When Florida residents put estate plans into place, they take steps to protect their wealth while they are still alive and ensure that their assets are distributed according to their wishes after they pass away. A properly designed estate plan can reduce or eliminate estate taxes, prevent disputes among heirs and appoint responsible individuals to make important financial and medical conditions in the event of incapacity.
Estate planning documents
An estate plan should be tailored to an individual’s needs and goals. Common estate planning documents include a last will and testament, a power of attorney, a living will or medical directive and a life insurance policy. A power of attorney designates a responsible individual to make financial decisions, and a living will or health care directive appoints a trusted person to make medical decisions or ensures that medical wishes are followed. These documents should be revisited on a regular basis and revised when situations change.
Trusts and probate
Most estates go through the probate process after an individual dies even if they have estate planning documents in place. During probate, the will is validated, the estates debts are settled and assets are distributed to heirs in accordance with the decedent’s wishes. This is a public process that can take weeks or even months to complete, which is why many Florida residents include trusts in their estate plans to avoid it. When assets are placed in trusts, they are not subject to probate because they are no longer owned by the grantor.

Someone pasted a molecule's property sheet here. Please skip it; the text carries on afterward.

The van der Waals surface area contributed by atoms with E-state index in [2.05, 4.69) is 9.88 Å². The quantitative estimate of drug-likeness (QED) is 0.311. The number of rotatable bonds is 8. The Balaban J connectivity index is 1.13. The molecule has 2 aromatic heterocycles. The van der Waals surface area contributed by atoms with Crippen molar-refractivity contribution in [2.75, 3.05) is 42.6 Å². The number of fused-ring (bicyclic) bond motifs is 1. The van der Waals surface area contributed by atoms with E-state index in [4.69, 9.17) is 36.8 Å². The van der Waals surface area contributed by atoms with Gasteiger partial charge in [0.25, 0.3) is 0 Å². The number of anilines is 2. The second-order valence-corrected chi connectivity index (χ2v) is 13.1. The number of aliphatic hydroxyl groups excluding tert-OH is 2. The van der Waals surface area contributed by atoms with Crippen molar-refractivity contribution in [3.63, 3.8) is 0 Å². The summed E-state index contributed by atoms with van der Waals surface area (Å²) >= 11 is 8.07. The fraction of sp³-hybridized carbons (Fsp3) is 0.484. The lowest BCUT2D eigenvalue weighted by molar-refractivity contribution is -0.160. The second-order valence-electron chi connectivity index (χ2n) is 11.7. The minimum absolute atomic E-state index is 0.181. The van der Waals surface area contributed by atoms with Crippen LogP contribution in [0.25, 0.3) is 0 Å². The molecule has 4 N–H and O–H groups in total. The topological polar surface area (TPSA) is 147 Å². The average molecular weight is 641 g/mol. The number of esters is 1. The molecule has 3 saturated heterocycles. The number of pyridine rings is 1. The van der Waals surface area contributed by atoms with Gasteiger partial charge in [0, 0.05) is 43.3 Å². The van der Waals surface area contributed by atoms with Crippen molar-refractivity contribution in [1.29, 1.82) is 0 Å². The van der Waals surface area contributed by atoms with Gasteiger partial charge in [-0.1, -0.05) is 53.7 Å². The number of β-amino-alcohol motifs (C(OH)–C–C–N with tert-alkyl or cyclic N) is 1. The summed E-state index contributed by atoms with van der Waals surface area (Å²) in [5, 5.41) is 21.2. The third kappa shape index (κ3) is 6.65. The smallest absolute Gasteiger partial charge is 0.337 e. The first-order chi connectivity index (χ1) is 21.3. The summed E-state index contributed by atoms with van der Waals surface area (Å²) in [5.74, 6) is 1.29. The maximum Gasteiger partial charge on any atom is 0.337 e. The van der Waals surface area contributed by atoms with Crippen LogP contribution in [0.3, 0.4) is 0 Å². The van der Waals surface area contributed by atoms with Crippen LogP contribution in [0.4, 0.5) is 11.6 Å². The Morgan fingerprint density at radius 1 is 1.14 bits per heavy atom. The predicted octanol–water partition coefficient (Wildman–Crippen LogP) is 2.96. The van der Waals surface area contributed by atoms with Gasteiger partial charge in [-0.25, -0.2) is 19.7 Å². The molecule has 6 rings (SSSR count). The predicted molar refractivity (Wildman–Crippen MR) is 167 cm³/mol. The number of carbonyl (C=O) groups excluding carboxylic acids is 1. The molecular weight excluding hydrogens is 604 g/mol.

The benefits of an estate plan
Enjoying the peace of mind that comes with knowing that difficult matters have been attended to is the main benefit of having an estate plan. People with estate plans in place no longer have to worry about how their loved ones will be taken care of after they pass away, which means they can focus on enjoying the time they have left to the fullest.